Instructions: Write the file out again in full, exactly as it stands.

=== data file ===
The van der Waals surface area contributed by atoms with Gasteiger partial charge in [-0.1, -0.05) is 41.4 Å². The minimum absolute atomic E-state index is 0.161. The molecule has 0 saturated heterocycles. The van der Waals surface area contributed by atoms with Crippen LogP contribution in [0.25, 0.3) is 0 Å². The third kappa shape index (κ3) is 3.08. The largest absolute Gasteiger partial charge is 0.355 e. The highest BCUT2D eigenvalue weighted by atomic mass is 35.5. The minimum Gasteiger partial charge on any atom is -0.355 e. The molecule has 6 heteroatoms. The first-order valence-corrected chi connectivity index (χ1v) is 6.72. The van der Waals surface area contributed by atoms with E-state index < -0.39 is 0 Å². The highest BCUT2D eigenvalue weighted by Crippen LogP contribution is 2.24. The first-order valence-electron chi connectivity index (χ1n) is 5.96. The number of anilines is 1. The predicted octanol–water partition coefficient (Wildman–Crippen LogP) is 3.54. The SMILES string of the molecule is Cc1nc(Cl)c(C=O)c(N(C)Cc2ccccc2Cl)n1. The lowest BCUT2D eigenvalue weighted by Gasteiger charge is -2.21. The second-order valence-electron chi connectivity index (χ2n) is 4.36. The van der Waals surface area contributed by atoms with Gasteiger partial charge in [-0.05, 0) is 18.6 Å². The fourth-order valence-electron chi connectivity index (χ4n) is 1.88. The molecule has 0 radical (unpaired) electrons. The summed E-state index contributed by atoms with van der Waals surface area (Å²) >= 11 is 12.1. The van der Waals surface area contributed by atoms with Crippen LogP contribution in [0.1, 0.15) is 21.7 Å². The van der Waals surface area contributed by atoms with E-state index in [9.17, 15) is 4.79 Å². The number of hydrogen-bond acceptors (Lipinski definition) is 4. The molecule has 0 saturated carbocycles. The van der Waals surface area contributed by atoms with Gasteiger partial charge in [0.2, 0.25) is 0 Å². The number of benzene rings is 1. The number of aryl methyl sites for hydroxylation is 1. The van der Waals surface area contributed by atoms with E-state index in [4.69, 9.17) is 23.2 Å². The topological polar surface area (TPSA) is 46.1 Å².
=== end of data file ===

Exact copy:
The van der Waals surface area contributed by atoms with Gasteiger partial charge in [-0.1, -0.05) is 41.4 Å². The minimum absolute atomic E-state index is 0.161. The molecule has 0 saturated heterocycles. The van der Waals surface area contributed by atoms with Crippen LogP contribution in [0.25, 0.3) is 0 Å². The third kappa shape index (κ3) is 3.08. The largest absolute Gasteiger partial charge is 0.355 e. The highest BCUT2D eigenvalue weighted by atomic mass is 35.5. The minimum Gasteiger partial charge on any atom is -0.355 e. The molecule has 6 heteroatoms. The first-order valence-corrected chi connectivity index (χ1v) is 6.72. The van der Waals surface area contributed by atoms with E-state index < -0.39 is 0 Å². The highest BCUT2D eigenvalue weighted by Crippen LogP contribution is 2.24. The first-order valence-electron chi connectivity index (χ1n) is 5.96. The number of anilines is 1. The predicted octanol–water partition coefficient (Wildman–Crippen LogP) is 3.54. The SMILES string of the molecule is Cc1nc(Cl)c(C=O)c(N(C)Cc2ccccc2Cl)n1. The lowest BCUT2D eigenvalue weighted by Gasteiger charge is -2.21. The second-order valence-electron chi connectivity index (χ2n) is 4.36. The van der Waals surface area contributed by atoms with Gasteiger partial charge in [-0.05, 0) is 18.6 Å². The fourth-order valence-electron chi connectivity index (χ4n) is 1.88. The molecule has 0 radical (unpaired) electrons. The summed E-state index contributed by atoms with van der Waals surface area (Å²) >= 11 is 12.1. The van der Waals surface area contributed by atoms with Crippen LogP contribution in [0.1, 0.15) is 21.7 Å². The van der Waals surface area contributed by atoms with E-state index in [9.17, 15) is 4.79 Å². The number of hydrogen-bond acceptors (Lipinski definition) is 4. The molecule has 0 saturated carbocycles. The van der Waals surface area contributed by atoms with Gasteiger partial charge in [0.2, 0.25) is 0 Å². The number of benzene rings is 1. The number of aryl methyl sites for hydroxylation is 1. The van der Waals surface area contributed by atoms with E-state index in [4.69, 9.17) is 23.2 Å². The topological polar surface area (TPSA) is 46.1 Å².